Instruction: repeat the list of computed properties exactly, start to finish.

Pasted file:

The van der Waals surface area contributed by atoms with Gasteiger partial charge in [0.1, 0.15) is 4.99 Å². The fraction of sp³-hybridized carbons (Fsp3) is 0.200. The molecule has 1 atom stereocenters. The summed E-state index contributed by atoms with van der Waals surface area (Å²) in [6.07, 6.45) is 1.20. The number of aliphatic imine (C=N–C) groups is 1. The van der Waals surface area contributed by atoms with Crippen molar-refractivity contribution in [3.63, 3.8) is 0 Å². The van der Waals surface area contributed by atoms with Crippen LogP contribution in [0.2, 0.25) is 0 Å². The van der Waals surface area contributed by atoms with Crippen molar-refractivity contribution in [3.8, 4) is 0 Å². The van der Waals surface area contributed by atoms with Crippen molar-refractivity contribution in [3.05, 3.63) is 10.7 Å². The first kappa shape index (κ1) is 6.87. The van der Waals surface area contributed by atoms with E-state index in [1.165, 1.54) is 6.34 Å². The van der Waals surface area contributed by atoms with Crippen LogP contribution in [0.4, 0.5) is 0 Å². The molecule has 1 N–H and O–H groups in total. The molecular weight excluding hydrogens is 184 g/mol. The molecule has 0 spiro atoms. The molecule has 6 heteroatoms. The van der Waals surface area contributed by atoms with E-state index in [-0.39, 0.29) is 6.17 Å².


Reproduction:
The van der Waals surface area contributed by atoms with Gasteiger partial charge in [0.1, 0.15) is 4.99 Å². The fraction of sp³-hybridized carbons (Fsp3) is 0.200. The molecule has 1 atom stereocenters. The summed E-state index contributed by atoms with van der Waals surface area (Å²) in [6.07, 6.45) is 1.20. The number of aliphatic imine (C=N–C) groups is 1. The van der Waals surface area contributed by atoms with Crippen molar-refractivity contribution in [3.63, 3.8) is 0 Å². The van der Waals surface area contributed by atoms with Crippen LogP contribution in [0.2, 0.25) is 0 Å². The van der Waals surface area contributed by atoms with Crippen molar-refractivity contribution in [3.8, 4) is 0 Å². The van der Waals surface area contributed by atoms with Crippen molar-refractivity contribution in [3.05, 3.63) is 10.7 Å². The first kappa shape index (κ1) is 6.87. The van der Waals surface area contributed by atoms with E-state index in [1.165, 1.54) is 6.34 Å². The van der Waals surface area contributed by atoms with Crippen LogP contribution in [0.4, 0.5) is 0 Å². The molecule has 1 N–H and O–H groups in total. The molecular weight excluding hydrogens is 184 g/mol. The molecule has 0 spiro atoms. The molecule has 6 heteroatoms. The van der Waals surface area contributed by atoms with E-state index in [-0.39, 0.29) is 6.17 Å².